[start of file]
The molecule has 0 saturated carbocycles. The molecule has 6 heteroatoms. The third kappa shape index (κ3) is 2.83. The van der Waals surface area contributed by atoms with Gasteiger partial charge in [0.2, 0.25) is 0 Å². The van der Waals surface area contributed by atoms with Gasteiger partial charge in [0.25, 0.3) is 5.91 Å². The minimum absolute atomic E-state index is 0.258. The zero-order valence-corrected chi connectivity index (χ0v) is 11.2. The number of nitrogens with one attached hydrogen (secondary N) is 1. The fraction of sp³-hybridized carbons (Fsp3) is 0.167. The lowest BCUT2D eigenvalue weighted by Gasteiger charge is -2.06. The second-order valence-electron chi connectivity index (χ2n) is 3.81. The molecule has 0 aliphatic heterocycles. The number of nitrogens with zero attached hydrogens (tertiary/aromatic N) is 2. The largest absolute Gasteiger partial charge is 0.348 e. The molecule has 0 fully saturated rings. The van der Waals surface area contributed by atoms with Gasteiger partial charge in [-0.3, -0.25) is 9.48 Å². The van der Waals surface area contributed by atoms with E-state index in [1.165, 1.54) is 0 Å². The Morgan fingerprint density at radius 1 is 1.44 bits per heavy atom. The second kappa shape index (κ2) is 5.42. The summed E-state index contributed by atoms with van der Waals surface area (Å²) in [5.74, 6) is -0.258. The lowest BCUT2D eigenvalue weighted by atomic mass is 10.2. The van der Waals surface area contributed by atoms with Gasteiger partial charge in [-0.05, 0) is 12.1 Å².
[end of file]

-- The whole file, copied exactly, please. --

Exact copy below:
The molecule has 0 saturated carbocycles. The molecule has 6 heteroatoms. The third kappa shape index (κ3) is 2.83. The van der Waals surface area contributed by atoms with Gasteiger partial charge in [0.2, 0.25) is 0 Å². The van der Waals surface area contributed by atoms with Gasteiger partial charge in [0.25, 0.3) is 5.91 Å². The minimum absolute atomic E-state index is 0.258. The zero-order valence-corrected chi connectivity index (χ0v) is 11.2. The number of nitrogens with one attached hydrogen (secondary N) is 1. The fraction of sp³-hybridized carbons (Fsp3) is 0.167. The lowest BCUT2D eigenvalue weighted by Gasteiger charge is -2.06. The second-order valence-electron chi connectivity index (χ2n) is 3.81. The molecule has 0 aliphatic heterocycles. The number of nitrogens with zero attached hydrogens (tertiary/aromatic N) is 2. The largest absolute Gasteiger partial charge is 0.348 e. The molecule has 0 fully saturated rings. The van der Waals surface area contributed by atoms with Gasteiger partial charge in [-0.3, -0.25) is 9.48 Å². The van der Waals surface area contributed by atoms with E-state index in [1.165, 1.54) is 0 Å². The Morgan fingerprint density at radius 1 is 1.44 bits per heavy atom. The second kappa shape index (κ2) is 5.42. The summed E-state index contributed by atoms with van der Waals surface area (Å²) in [5.74, 6) is -0.258. The lowest BCUT2D eigenvalue weighted by atomic mass is 10.2. The van der Waals surface area contributed by atoms with Gasteiger partial charge in [-0.05, 0) is 12.1 Å².